Dear Nadim,

      Thank you for your comment. This was addressed in take home point #3. If the APAP level is drawn prior to 1 hour post-ingestion, even an undetectable level should be repeated. Anecdotal cases have occurred where the 4-hour level is above the nomogram treatment line. This could be do to an incorrect history, product formulation, coingestants, etc. An undetectable level any time after 1 hour should be enough to rule out an ingestion.

      • Nadim Lalani

        ok thanks

  • Evan Schwarz

    I’d also add that in addition to exposing the patient to a medication that they didn’t need, the patient is also being charged for 2 acetaminophen concentrations when only 1 was useful clinically and for a medication (NAC) that they never required. At least at some hospitals, the test and medication can be somewhat expensive.

    • Bryan D. Hayes

      Evan, this is a great point. Thanks for bringing it up. Additionally, the ‘cost’ that we associate with a test or treatment may be very different (ie, lower) than what the patient is charged.

  • Mike Jasumback

    What about falling levels? i.e. 39 at 1hr and 12 at 2-3 hrs?

    • Bryan D. Hayes

      Great question Mike. Most likely, the levels dropping as you describe would rule out the potential for toxicity (especially with a starting level so low). However, with levels any higher, we have seen a few cases of delayed peaks and patients that cross from the non-toxic side of the nomogram to the toxic side in an unpredictable manner.

      There is a unique phenomenon called line-crossing that has been described a few times in the literature. One of them is a case I had back as a fellow (http://www.ncbi.nlm.nih.gov/pubmed/18986731), although our patient was an acetaminophen-diphenhydramine ingestion. The Maryland Poison Center has published on these “line-crossers” (http://www.ncbi.nlm.nih.gov/pubmed/21719230) as has the Nebraska at the 2014 North American Congress of Clinical Toxicology meeting (Clin Toxicol 2014;52(7):682-818. Abstract #29). Several of these patients did have bad outcomes including liver failure and death. The bimodal peak is also described several times in the literature (refer to references in my case report cited above).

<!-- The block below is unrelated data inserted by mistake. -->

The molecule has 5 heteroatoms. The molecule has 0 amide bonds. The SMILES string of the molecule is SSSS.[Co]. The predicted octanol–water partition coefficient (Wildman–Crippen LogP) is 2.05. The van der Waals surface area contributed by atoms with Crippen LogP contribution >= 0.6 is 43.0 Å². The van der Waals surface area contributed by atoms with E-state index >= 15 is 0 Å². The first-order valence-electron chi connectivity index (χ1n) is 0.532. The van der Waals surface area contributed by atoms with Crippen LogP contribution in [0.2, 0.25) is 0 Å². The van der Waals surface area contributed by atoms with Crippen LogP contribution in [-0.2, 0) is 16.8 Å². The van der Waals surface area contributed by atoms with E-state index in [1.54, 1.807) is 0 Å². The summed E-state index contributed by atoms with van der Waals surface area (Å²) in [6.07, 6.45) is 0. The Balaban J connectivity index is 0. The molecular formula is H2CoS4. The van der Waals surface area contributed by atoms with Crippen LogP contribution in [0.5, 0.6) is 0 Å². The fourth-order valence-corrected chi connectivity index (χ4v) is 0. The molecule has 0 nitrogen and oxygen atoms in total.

I don’t think we need to change our use of the nomogram except to potentially repeat the level if there is any question of extended release acetaminophen or acetaminophen combination products with drugs that slow GI motility (eg, diphenhydramine or opioids). Many don’t believe this line crossing phenomenon even matters, but it might. There are newer tools being developed such as the PSI parameter to help predict who really needs to be treated (http://www.ncbi.nlm.nih.gov/pubmed/21819286, http://www.ncbi.nlm.nih.gov/pubmed/24765894, and http://www.ncbi.nlm.nih.gov/pubmed/24844577)

  • Michael Szava-Kovats

    Would you extrapolate the existing treatment line to times before 4 hours and treat above this without a 4 hour level?

    • Bryan D. Hayes

      You could reasonably make the argument that if the level is above a certain threshold (eg, 500 mcg/mL) before 4 hours, then it would be unlikely to be below the line at 4 hours. However, this hasn’t been studied and there isn’t a linear way to predict what the level will be at 4 hours based solely on a pre-4-hour level.